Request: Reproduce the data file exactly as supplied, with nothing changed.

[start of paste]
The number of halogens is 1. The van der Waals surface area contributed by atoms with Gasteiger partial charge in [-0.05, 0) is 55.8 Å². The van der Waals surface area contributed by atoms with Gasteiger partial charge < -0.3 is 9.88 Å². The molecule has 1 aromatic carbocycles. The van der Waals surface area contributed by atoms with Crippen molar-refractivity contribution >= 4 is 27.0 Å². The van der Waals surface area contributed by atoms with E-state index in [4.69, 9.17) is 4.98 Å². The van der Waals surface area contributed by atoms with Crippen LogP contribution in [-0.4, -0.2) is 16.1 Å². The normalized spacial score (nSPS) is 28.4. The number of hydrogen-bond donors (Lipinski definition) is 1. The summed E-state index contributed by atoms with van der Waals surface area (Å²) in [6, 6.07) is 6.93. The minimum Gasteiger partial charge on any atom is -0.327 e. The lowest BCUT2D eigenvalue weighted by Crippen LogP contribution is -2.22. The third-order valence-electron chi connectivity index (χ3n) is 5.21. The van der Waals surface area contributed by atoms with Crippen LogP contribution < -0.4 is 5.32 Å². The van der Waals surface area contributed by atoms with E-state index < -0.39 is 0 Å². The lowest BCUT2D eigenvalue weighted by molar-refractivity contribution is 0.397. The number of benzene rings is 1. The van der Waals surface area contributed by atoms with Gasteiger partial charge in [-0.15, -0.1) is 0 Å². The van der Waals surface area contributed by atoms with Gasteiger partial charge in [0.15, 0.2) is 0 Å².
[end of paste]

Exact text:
The number of halogens is 1. The van der Waals surface area contributed by atoms with Gasteiger partial charge in [-0.05, 0) is 55.8 Å². The van der Waals surface area contributed by atoms with Gasteiger partial charge < -0.3 is 9.88 Å². The molecule has 1 aromatic carbocycles. The van der Waals surface area contributed by atoms with Crippen molar-refractivity contribution >= 4 is 27.0 Å². The van der Waals surface area contributed by atoms with E-state index in [4.69, 9.17) is 4.98 Å². The van der Waals surface area contributed by atoms with Crippen LogP contribution in [-0.4, -0.2) is 16.1 Å². The normalized spacial score (nSPS) is 28.4. The number of hydrogen-bond donors (Lipinski definition) is 1. The summed E-state index contributed by atoms with van der Waals surface area (Å²) in [6, 6.07) is 6.93. The minimum Gasteiger partial charge on any atom is -0.327 e. The lowest BCUT2D eigenvalue weighted by Crippen LogP contribution is -2.22. The third-order valence-electron chi connectivity index (χ3n) is 5.21. The van der Waals surface area contributed by atoms with Crippen LogP contribution < -0.4 is 5.32 Å². The van der Waals surface area contributed by atoms with E-state index < -0.39 is 0 Å². The lowest BCUT2D eigenvalue weighted by molar-refractivity contribution is 0.397. The number of benzene rings is 1. The van der Waals surface area contributed by atoms with Gasteiger partial charge in [-0.15, -0.1) is 0 Å². The van der Waals surface area contributed by atoms with Gasteiger partial charge in [0.15, 0.2) is 0 Å².